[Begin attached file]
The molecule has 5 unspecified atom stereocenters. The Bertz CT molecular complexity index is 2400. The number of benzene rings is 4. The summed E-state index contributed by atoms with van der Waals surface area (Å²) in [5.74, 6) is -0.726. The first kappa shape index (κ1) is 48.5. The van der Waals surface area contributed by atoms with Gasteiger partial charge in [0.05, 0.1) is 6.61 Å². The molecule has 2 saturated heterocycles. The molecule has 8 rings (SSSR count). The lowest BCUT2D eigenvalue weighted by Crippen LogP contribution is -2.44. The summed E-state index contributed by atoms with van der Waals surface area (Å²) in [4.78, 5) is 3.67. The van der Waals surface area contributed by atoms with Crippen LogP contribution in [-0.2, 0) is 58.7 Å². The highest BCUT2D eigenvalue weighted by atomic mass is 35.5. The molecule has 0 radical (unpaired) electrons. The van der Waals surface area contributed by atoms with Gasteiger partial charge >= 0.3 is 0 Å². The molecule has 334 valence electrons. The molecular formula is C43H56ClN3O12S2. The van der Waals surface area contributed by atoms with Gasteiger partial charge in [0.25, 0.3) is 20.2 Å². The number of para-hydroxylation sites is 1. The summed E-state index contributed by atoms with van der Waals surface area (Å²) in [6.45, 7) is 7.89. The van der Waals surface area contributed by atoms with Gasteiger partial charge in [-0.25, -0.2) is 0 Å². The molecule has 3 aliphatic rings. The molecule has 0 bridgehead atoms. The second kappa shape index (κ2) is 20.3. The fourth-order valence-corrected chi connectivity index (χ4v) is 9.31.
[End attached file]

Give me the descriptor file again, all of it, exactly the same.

The molecule has 5 unspecified atom stereocenters. The Bertz CT molecular complexity index is 2400. The number of benzene rings is 4. The summed E-state index contributed by atoms with van der Waals surface area (Å²) in [5.74, 6) is -0.726. The first kappa shape index (κ1) is 48.5. The van der Waals surface area contributed by atoms with Gasteiger partial charge in [0.05, 0.1) is 6.61 Å². The molecule has 2 saturated heterocycles. The molecule has 8 rings (SSSR count). The lowest BCUT2D eigenvalue weighted by Crippen LogP contribution is -2.44. The summed E-state index contributed by atoms with van der Waals surface area (Å²) in [4.78, 5) is 3.67. The van der Waals surface area contributed by atoms with Crippen LogP contribution in [-0.2, 0) is 58.7 Å². The highest BCUT2D eigenvalue weighted by atomic mass is 35.5. The molecule has 0 radical (unpaired) electrons. The van der Waals surface area contributed by atoms with Gasteiger partial charge >= 0.3 is 0 Å². The molecule has 334 valence electrons. The molecular formula is C43H56ClN3O12S2. The van der Waals surface area contributed by atoms with Gasteiger partial charge in [0.25, 0.3) is 20.2 Å². The number of para-hydroxylation sites is 1. The summed E-state index contributed by atoms with van der Waals surface area (Å²) in [6.45, 7) is 7.89. The van der Waals surface area contributed by atoms with Gasteiger partial charge in [-0.25, -0.2) is 0 Å². The molecule has 3 aliphatic rings. The molecule has 0 bridgehead atoms. The second kappa shape index (κ2) is 20.3. The fourth-order valence-corrected chi connectivity index (χ4v) is 9.31.